Season for CEO Reckoning
It's Easier Than Ever to Vote the Bums
Out of the Executive Suite
Homebuilder Ara Hovnanian has been preaching
the good news about the housing industry of late. The glut of unsold homes
is shrinking. Competitors have scaled back or gone out of business. His
company, Hovnanian Enterprises Inc., eked out a profit in the most recent
quarter, ending a 13-quarter string of losses.
You would think Mr. Hovnanian is breathing a
sigh of relief because he's shared some of the pain his shareholders have
endured, but when it comes to pay you'd be wrong. He's been getting healthy
bonuses through the darkest period Hovnanian has endured: options valued at
$1.38 million in 2009, $1.26 million in 2008 and $3.92 million in 2007.
The perks have been nice, too. Mr. Hovnanian
also charged his company $57,975 for personal use of the company plane and
$149,716 for the company car last year, according to the company's annual
He could have easily been awarded more, said
J. Larry Sorsby, Hovanian's chief financial officer. Mr. Hovanian limited
his own bonus in 2008 to 50% of the previous year. He also froze his salary
driving down his total compensation. Mr. Sorsby said Mr. Hovanian was "herculean"
helping the company repay debt and keep cash flowing.
"We started the year (2009) with analysts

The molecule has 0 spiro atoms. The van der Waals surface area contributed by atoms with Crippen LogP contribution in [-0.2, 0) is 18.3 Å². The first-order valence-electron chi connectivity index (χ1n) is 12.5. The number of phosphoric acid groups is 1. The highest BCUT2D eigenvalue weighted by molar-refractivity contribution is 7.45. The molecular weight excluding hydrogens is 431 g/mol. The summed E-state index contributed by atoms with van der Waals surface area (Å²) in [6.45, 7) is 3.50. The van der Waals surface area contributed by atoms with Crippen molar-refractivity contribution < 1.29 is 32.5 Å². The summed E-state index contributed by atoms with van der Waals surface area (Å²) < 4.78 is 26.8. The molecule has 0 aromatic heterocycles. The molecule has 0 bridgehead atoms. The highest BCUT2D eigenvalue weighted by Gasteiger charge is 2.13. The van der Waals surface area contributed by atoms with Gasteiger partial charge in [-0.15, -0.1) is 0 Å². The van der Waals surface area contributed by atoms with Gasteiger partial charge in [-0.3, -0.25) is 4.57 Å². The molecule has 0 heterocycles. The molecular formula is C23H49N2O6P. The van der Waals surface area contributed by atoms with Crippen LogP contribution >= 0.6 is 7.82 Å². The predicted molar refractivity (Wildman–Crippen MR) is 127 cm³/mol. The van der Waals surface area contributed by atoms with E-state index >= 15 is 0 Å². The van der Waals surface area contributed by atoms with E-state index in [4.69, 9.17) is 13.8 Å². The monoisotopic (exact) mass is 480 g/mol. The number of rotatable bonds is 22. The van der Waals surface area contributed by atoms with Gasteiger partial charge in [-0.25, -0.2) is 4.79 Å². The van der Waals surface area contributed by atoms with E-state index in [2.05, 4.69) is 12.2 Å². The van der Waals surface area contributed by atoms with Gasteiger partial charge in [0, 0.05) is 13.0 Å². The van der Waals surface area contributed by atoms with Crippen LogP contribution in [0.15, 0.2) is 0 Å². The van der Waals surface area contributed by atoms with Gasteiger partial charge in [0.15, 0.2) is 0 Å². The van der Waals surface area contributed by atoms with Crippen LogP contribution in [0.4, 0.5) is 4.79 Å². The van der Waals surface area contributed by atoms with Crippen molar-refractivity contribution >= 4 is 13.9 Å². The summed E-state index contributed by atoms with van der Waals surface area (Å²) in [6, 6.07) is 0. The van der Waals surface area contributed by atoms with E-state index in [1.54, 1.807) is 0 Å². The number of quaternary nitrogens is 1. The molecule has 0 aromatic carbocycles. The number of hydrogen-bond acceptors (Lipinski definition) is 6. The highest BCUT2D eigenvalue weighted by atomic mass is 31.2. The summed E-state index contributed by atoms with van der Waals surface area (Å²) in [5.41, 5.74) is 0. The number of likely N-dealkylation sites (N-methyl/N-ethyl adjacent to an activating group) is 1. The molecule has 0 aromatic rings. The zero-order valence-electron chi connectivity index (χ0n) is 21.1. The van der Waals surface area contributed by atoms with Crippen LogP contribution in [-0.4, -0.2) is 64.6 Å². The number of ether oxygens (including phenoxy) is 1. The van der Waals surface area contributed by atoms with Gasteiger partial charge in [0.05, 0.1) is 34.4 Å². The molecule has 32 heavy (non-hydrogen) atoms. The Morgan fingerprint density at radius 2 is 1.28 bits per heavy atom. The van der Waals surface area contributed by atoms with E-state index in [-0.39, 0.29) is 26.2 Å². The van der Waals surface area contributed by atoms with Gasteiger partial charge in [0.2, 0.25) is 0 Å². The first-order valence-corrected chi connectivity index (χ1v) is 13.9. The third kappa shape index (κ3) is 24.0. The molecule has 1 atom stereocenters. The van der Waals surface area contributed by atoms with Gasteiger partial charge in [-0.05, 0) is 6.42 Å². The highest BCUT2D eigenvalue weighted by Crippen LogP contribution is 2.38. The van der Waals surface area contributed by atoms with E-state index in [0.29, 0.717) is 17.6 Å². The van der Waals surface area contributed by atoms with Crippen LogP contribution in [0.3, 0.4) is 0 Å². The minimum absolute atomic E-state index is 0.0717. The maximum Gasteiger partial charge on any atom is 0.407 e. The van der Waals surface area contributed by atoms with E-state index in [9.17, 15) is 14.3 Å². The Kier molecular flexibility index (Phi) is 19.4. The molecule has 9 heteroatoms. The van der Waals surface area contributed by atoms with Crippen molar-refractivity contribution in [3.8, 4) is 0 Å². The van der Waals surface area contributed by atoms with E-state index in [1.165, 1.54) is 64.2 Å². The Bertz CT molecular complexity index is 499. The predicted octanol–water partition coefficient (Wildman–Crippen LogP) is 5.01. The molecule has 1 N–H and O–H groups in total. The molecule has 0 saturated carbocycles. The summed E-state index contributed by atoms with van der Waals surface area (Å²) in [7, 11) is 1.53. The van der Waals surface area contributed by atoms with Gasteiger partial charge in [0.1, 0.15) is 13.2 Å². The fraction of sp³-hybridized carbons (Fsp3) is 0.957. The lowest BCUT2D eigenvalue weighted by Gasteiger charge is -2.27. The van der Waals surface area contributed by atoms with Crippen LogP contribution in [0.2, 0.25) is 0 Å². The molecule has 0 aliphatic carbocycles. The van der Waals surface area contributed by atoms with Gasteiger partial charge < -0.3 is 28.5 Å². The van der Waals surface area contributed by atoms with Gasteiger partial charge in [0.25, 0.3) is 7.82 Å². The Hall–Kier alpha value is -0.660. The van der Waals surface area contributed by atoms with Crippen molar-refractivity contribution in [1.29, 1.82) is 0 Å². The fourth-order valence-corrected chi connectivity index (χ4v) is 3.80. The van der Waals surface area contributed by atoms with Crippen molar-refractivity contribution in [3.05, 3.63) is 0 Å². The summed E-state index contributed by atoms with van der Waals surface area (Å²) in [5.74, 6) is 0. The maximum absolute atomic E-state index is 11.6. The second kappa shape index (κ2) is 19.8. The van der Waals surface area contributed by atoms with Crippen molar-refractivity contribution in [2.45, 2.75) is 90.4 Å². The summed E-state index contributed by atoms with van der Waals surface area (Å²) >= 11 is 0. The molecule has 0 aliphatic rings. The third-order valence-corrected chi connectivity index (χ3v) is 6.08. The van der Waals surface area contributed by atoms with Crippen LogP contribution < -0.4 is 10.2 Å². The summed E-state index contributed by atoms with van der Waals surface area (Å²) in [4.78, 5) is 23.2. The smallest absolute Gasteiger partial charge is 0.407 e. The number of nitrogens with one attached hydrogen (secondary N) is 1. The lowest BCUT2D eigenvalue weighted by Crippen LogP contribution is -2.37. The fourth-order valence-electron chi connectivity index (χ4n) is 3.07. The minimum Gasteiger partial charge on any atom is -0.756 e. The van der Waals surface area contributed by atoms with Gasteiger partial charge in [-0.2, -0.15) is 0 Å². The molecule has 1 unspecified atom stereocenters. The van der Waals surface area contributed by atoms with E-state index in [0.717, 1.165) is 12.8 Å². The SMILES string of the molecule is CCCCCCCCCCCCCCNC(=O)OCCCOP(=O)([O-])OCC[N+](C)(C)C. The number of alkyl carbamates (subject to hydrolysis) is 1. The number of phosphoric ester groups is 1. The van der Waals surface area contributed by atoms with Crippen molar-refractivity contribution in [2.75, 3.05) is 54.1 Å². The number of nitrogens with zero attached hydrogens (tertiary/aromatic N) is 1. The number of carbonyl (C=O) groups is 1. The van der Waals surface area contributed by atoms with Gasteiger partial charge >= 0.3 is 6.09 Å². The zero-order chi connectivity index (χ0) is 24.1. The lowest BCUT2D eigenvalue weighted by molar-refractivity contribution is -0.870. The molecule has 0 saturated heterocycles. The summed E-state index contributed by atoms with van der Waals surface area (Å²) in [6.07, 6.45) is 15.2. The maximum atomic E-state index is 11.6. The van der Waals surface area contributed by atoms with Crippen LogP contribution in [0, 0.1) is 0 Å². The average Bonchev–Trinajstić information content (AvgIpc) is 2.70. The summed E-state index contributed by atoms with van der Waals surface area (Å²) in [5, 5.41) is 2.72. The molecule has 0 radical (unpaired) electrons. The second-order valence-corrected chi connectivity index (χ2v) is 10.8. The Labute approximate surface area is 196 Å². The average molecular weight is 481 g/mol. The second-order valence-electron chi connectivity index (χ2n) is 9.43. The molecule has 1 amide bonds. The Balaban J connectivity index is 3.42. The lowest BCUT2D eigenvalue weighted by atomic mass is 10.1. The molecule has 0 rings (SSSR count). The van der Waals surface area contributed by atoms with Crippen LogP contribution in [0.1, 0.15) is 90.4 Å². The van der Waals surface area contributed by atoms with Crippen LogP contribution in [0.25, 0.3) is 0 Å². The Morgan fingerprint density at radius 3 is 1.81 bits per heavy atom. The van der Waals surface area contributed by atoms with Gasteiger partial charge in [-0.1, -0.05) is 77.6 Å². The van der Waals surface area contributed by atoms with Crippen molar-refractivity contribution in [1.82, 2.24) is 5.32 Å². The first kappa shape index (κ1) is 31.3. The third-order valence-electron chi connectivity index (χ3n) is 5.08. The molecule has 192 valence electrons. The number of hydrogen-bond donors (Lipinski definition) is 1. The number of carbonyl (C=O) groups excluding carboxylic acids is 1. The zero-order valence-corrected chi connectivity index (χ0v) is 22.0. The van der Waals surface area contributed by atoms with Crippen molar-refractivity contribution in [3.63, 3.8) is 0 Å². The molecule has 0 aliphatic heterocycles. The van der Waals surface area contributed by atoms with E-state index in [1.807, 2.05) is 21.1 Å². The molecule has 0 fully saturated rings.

saying we wouldn't survive, now we're being upgraded," Mr. Sorsby said,
defending the compensation. "Ara did a yeoman's job navigating a difficult
It's been a different kind of reward for
Hovnanian investors. Not only have they had to deal with more than three
years of losses, the stock has been on a long decline that began well before
the housing bust -- falling from a high of $72.30 in 2005 to about $4.60 in
trading this year. The stock hasn't been above $20 in two-and-a-half years,
it hasn't broken above $10 since the summer of 2008.
This isn't to single out Mr. Hovnanian. Any
shareholder, of course, can vote with their feet, the old saying goes, and
sell their stock. But dumping a stock isn't truly a viable choice for many
of us locked into investment retirement plans that offer a few mega funds
owning a big share of the S&P 500.
What can make a difference is coordinated
shareholder activism. Of course, that demands shareholders actually vote –
right now, the majority don't. Proxy season is just around the corner. Board
seats are on the line. Critics are doing battle with companies such as
Cascade Financial Corp. and
Genzyme Corp. which is being targeted by Carl Icahn.
This year could be a watershed for the
dissidents looking to shake up companies. Technology has made it easier for
shareholders to come together and vote. Proposed financial reform includes a
say-on-pay provision, something more than 50 companies have adopted
voluntarily. Even big fund companies known for being passive when it comes
to management are rethinking their approach. Populist angst is looking for
Historically, "shareholders have had the
sense of feebleness and frustration," said Nell Minow, co-founder of The
Corporate Library a corporate governance research and analysis firm.
"Corporate governance was predicated on the gap that shareholders could